COVID probe on ship, work in drydock delays first ship of cruise season

Plans for the maiden call were pushed back three days after Princess Cruises opted to dry-dock the Caribbean Princess in Portland for some repairs.

The cruise season in Victoria – the first in three years – is off to a bad start.

The Caribbean Princess, which was due to dock at Ogden Point this Wednesday and officially kick off the long-awaited season, was abruptly sidelined after the cruise line announced it was putting the ship in dry dock for repairs.

The Princess Cruises ship was scheduled to pick up passengers in San Francisco before heading to Victoria on Wednesday and Vancouver on Thursday.

The company said the planned cruise was canceled due to repairs on the ship, as the US Centers for Disease Control said they were investigating the ship for cases of COVID-19.

The U.S. agency listed the ship as having an “amber status,” meaning reported cases of COVID-19 have reached a threshold for CDC investigation. In the case of this vessel, orange status means that 0.3% or more of passengers and 1% of crew have suspected or confirmed cases of COVID-19.

The CDC said when a cruise ship notifies the agency of suspected or confirmed cases of COVID-19 on board, it determines whether an investigation is necessary based on that predetermined investigation threshold. “Cruising will always pose some risk of transmission of COVID-19,” the agency said.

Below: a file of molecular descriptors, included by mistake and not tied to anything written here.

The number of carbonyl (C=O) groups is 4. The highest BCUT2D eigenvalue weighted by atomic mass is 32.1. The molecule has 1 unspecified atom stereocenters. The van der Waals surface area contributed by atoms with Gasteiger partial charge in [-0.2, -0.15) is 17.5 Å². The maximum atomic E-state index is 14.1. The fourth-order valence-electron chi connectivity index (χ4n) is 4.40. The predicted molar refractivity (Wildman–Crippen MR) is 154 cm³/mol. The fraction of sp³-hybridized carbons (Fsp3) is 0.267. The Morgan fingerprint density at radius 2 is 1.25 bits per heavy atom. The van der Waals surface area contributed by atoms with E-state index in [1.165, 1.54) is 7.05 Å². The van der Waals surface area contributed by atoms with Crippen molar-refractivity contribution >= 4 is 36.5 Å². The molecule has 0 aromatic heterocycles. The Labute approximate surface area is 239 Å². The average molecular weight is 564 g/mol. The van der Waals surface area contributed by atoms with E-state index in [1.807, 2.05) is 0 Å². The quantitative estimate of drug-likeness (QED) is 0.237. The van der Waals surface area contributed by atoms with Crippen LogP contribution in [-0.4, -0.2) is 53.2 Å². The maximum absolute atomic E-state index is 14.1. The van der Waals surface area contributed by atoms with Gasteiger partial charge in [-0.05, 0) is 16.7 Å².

The color status ranges from green, which corresponds to zero cases, to red, which corresponds to sustained transmission.

Princess Cruises is reimbursing all 1,600 passengers on board. The ship was from Florida and had planned to return after stops in Victoria and Vancouver.

The changes mean Holland America Line’s Konigsdam, which is scheduled to arrive at 2 p.m. Saturday, will be the first ship to arrive at Ogden Point in 905 days. The last cruise ship call in Victoria was on October 18, 2019, as the cruise industry was sidelined by the COVID-19 pandemic in 2020 and 2021.

It will be the first cruise ship to arrive in Canada since the start of the pandemic.

“These schedule changes are quite common at the start of the season,” Brian Cant, spokesman for the Greater Victoria Ports Authority, said Saturday.

The Port Authority learned of the change on Friday.

“Vessels can be moved around a bit. We probably had about 30 schedule changes,” Cant said, noting that most of those happen at the start and end of the season.

The Port Authority had planned a major media and VIP event on Wednesday, including tours of the ship, with provincial Transport Minister Rob Fleming and Victoria Mayor Lisa Helps to welcome the Caribbean Princess. Those plans have now shifted to Konigsdam’s Saturday finish, Cant said.

“We have been waiting for cruise ships for two years and we will have to stop for a few more days,” he said.

The Greater Victoria Port Authority is planning 350 ship calls carrying 759,000 passengers from April to October.

The federal government lifted the ban on cruise ships entering Canadian waters on November 1.

All passengers must be fully immunized to enter Canada and pass a molecular test within 72 hours before boarding and an antigen test within a day of boarding.

The protest group Extinction Rebellion had planned to protest the arrival of the first ship on Wednesday.

On a Facebook event page, the group said its goal was to set up “an information picket, using banners to momentarily stop vehicles leaving the parking lot at the Ogden Point facility so that we can hand out leaflets summarizing the climate and environmental damage caused by cruise ships.”

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